Overseas sales of U.S.-made military equipment are likely to reach $60 billion this year, double the exports in 2008, according to a Pentagon official.
Richard Genaille, deputy director of the Defense Security Cooperation Agency, said today that foreign military sales reached $50 billion as of May 4, putting them on course to hit $60 billion by the end of the year.
Other nations are eager to buy U.S. exports such as fighter jets, attack helicopters and surveillance and reconnaissance equipment such as drones, Genaille said at a Bloomberg Government conference in Washington.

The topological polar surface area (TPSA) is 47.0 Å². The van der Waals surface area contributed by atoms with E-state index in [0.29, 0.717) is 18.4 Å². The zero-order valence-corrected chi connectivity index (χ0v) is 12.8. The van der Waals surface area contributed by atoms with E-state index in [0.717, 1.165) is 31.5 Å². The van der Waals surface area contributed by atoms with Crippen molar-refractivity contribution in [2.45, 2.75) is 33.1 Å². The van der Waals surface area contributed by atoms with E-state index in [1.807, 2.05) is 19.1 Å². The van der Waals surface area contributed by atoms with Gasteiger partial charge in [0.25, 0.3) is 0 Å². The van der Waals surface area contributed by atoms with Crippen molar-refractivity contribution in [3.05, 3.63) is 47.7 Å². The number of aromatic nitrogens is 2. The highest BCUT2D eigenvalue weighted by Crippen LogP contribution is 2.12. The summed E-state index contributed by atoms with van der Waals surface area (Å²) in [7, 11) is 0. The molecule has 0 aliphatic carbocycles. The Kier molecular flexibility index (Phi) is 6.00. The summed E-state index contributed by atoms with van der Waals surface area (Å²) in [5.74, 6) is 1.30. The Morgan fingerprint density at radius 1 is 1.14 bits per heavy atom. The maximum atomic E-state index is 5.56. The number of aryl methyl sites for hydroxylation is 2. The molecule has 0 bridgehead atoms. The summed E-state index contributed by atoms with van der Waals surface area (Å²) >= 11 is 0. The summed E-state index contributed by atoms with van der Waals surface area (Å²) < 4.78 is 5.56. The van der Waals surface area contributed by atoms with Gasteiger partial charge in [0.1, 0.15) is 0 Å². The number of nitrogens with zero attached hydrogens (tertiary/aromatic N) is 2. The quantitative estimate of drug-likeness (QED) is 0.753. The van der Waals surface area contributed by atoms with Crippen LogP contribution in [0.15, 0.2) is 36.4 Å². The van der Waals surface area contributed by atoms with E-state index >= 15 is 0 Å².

Defense companies are turning to overseas markets to make up some of the revenue they will lose as the Pentagon prepares for cuts of at least $450 billion in the next 10 years.
“Global sales is one way to offset this,” said Marion Blakey, president and chief executive officer of the Aerospace Industries Association, who also spoke at the conference.
While expanding exports will help, Blakey said such sales won’t be enough to make up for U.S. cuts.
“The market is not that large abroad to counter these kinds of major changes,” she said.
“That’s not the panacea,” said Representative James Moran, a Virginia Democrat on the House Appropriations defense subcommittee.